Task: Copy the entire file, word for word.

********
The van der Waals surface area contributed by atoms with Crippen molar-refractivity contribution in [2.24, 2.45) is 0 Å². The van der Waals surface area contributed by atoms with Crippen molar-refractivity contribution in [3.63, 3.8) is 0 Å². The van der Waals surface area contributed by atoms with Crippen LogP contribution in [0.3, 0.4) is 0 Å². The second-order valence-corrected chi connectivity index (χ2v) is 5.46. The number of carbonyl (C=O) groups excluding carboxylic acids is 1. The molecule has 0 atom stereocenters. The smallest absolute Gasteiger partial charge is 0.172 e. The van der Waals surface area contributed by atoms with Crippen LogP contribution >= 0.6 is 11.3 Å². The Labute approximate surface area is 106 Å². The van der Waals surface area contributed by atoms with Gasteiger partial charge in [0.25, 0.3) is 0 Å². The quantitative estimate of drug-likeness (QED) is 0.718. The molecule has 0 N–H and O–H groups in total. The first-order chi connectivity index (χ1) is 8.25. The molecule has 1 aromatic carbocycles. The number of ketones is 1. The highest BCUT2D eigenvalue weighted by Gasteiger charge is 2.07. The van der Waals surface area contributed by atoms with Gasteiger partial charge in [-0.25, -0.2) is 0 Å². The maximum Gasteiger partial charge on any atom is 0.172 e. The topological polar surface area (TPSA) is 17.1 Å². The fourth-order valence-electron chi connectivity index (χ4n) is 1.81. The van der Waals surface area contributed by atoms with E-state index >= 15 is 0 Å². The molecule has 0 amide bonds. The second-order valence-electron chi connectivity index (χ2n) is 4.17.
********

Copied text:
The van der Waals surface area contributed by atoms with Crippen molar-refractivity contribution in [2.24, 2.45) is 0 Å². The van der Waals surface area contributed by atoms with Crippen molar-refractivity contribution in [3.63, 3.8) is 0 Å². The van der Waals surface area contributed by atoms with Crippen LogP contribution in [0.3, 0.4) is 0 Å². The second-order valence-corrected chi connectivity index (χ2v) is 5.46. The number of carbonyl (C=O) groups excluding carboxylic acids is 1. The molecule has 0 atom stereocenters. The smallest absolute Gasteiger partial charge is 0.172 e. The van der Waals surface area contributed by atoms with Crippen LogP contribution >= 0.6 is 11.3 Å². The Labute approximate surface area is 106 Å². The van der Waals surface area contributed by atoms with Gasteiger partial charge in [0.25, 0.3) is 0 Å². The quantitative estimate of drug-likeness (QED) is 0.718. The molecule has 0 N–H and O–H groups in total. The first-order chi connectivity index (χ1) is 8.25. The molecule has 1 aromatic carbocycles. The number of ketones is 1. The highest BCUT2D eigenvalue weighted by Gasteiger charge is 2.07. The van der Waals surface area contributed by atoms with Gasteiger partial charge in [-0.25, -0.2) is 0 Å². The maximum Gasteiger partial charge on any atom is 0.172 e. The topological polar surface area (TPSA) is 17.1 Å². The fourth-order valence-electron chi connectivity index (χ4n) is 1.81. The van der Waals surface area contributed by atoms with E-state index >= 15 is 0 Å². The molecule has 0 amide bonds. The second-order valence-electron chi connectivity index (χ2n) is 4.17.